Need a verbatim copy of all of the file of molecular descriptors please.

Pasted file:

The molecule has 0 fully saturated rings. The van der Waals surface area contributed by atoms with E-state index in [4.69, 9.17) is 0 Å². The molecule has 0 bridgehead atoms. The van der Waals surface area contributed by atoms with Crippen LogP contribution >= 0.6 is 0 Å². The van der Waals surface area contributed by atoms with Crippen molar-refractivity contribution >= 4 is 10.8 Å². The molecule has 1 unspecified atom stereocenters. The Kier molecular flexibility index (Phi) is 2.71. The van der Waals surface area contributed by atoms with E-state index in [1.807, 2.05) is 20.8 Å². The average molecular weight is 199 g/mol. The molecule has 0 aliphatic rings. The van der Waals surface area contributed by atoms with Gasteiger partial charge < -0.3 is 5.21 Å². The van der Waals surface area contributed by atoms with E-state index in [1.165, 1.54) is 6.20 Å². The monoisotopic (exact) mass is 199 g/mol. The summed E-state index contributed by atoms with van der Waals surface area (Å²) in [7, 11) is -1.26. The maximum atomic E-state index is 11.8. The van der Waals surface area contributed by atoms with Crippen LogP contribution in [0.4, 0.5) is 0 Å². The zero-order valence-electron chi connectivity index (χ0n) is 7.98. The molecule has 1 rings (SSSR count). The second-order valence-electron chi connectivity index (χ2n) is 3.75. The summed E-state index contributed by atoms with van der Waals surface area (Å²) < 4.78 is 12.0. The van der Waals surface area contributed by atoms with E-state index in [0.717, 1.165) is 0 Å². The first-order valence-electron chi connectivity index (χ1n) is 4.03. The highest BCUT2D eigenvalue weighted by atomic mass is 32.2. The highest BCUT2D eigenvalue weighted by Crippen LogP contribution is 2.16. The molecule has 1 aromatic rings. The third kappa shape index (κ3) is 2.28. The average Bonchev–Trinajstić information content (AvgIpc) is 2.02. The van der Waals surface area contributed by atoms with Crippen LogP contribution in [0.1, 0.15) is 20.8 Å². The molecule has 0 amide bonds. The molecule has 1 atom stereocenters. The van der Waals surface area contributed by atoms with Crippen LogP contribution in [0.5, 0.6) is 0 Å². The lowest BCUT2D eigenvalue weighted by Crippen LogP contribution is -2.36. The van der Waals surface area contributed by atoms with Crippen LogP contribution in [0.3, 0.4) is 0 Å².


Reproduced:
The molecule has 0 fully saturated rings. The van der Waals surface area contributed by atoms with E-state index in [4.69, 9.17) is 0 Å². The molecule has 0 bridgehead atoms. The van der Waals surface area contributed by atoms with Crippen LogP contribution >= 0.6 is 0 Å². The van der Waals surface area contributed by atoms with Crippen molar-refractivity contribution >= 4 is 10.8 Å². The molecule has 1 unspecified atom stereocenters. The Kier molecular flexibility index (Phi) is 2.71. The van der Waals surface area contributed by atoms with E-state index in [1.807, 2.05) is 20.8 Å². The average molecular weight is 199 g/mol. The molecule has 0 aliphatic rings. The van der Waals surface area contributed by atoms with Gasteiger partial charge < -0.3 is 5.21 Å². The van der Waals surface area contributed by atoms with E-state index in [1.165, 1.54) is 6.20 Å². The monoisotopic (exact) mass is 199 g/mol. The summed E-state index contributed by atoms with van der Waals surface area (Å²) in [7, 11) is -1.26. The maximum atomic E-state index is 11.8. The van der Waals surface area contributed by atoms with Crippen LogP contribution in [0.4, 0.5) is 0 Å². The zero-order valence-electron chi connectivity index (χ0n) is 7.98. The molecule has 1 rings (SSSR count). The second-order valence-electron chi connectivity index (χ2n) is 3.75. The summed E-state index contributed by atoms with van der Waals surface area (Å²) < 4.78 is 12.0. The van der Waals surface area contributed by atoms with E-state index in [0.717, 1.165) is 0 Å². The first-order valence-electron chi connectivity index (χ1n) is 4.03. The highest BCUT2D eigenvalue weighted by atomic mass is 32.2. The highest BCUT2D eigenvalue weighted by Crippen LogP contribution is 2.16. The molecule has 1 aromatic rings. The third kappa shape index (κ3) is 2.28. The average Bonchev–Trinajstić information content (AvgIpc) is 2.02. The van der Waals surface area contributed by atoms with Crippen LogP contribution in [0.1, 0.15) is 20.8 Å². The molecule has 0 amide bonds. The molecule has 1 atom stereocenters. The van der Waals surface area contributed by atoms with Crippen LogP contribution in [0.5, 0.6) is 0 Å². The lowest BCUT2D eigenvalue weighted by Crippen LogP contribution is -2.36. The van der Waals surface area contributed by atoms with Crippen LogP contribution in [0.3, 0.4) is 0 Å².